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Scott G Winterton, Deseret News
Draper residents react as Mayor Troy Walker rescinds his offer of land for a homeless center as he and Salt Lake County Mayor Ben McAdams attend a meeting at Draper Park Middle School on Wednesday, March 29, 2017.

SALT LAKE CITY — A bill backed by political heavyweights that would require Utah cities and counties not hosting homeless shelters and lacking affordable housing to contribute to other shelters has cleared its next hurdle.

After an hourlong debate and a failed attempt by a GOP legislator to cut out the requirement to bill cities and counties a collective total of $3.3 million a year, the full House voted 49-15 Wednesday to pass the bill. It now goes to the Senate.

"This is the last component of the significant homelessness reform effort that this body has undertaken," the bill's sponsor, Rep. Steve Eliason, R-Sandy, told legislators before the vote, reminding them of the tens of millions of dollars already spent to break up the troubled downtown homeless shelter and build smaller homeless resource centers at scattered sites.

Eliason told lawmakers to respond to cities who might protest the bill by asking: "What are you doing to address low-income and affordable housing? Are you willing to host a shelter?"

"See what the answers to those questions are. See if the alternative is maybe $1 per resident, and I can guarantee you what the answer would be," Eliason said. "I'd invite you to attend a meeting to site a resource center and fear for your safety when you see the emotions that can arise there."

HB462 would require cities and counties with less than the state's average of affordable and low-income housing to annually contribute sales tax dollars of up to $200,000, based on population size, to help fund operating costs of homeless shelters.

Cities that currently host or are slated to host shelters — Salt Lake City, South Salt Lake, Midvale, Ogden and St. George — would be exempt, according to the bill.

The bill's aim is to fund the estimated $13 million annual operating costs for the homeless centers meant to break up Salt Lake City's 1,100-bed downtown homeless shelter.

In addition to $3.3 million from local governments, the state would pay $3.3 million a year out of its general fund to bring the total of public dollars to $6.6 million, and the private sector would be responsible for fundraising the rest.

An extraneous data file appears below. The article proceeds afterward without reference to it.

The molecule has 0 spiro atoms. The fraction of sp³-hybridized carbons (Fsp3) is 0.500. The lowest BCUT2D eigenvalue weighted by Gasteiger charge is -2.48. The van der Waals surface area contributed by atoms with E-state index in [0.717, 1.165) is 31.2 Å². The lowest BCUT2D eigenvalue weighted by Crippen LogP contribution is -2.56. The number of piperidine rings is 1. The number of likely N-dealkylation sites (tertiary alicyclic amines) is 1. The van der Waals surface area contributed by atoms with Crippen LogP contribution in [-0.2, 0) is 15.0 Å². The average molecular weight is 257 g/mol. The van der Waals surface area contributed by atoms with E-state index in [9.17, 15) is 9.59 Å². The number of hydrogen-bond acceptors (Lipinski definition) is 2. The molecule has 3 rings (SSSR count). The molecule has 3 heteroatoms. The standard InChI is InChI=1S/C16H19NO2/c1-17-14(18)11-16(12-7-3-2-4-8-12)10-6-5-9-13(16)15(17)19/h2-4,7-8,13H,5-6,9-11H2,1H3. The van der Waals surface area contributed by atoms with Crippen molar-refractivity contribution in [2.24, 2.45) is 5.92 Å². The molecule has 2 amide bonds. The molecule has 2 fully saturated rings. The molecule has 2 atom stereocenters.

House Speaker Greg Hughes, R-Draper, has called the bill "critical" to efforts to homeless reform and has said it must pass this year. Salt Lake County Mayor Ben McAdams has if a bill doesn't pass to help mitigate impact of shelters, he'll pull his support of a homeless center now slated to break ground in South Salt Lake this spring.

But Rep. Karianne Lisonbee, R-Clearfield, pitched a substitute to the bill to instead have the state pay the total $6.6 million a year rather than pulling funds from city and county budgets. She argued it unfairly "punishes" cities for a housing market issue and acts more as a "stick" than an incentive for affordable housing.

"This is inequitable and will harm cities in their ability to fund their employees and their programs," Lisonbee said.

Lisonbee's motion failed 47-18. Before the vote, House Majority Leader Brad Wilson, R-Kaysville, urged lawmakers to vote against it, noting the state has so far spent $75 million on homelessness reform.

"We have a responsibility to continue and see this effort across the finish line," Wilson said. "And we're just giving cities a choice. We're saying either have a homeless resource center … or help pay for the one somewhere else."

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The Utah League of Cities and Towns, which opposed the bill and helped push Lisonbee's motion, was disappointed the bill advanced without the changes, Cameron Diehl, the league's executive director, said, but the league will continue to raise concerns and push for changes as it moves to the Senate.

"Kudos to Rep. Lisonbee and some of her colleagues on the House floor who recognized that HB462 creates an unfunded mandate on cities and towns," Diehl said. "Cities and towns are willing to help address homelessness. We fundamentally disagree with the premise that the state should charge cities and towns to pay for the operation and maintenance of homeless resource centers."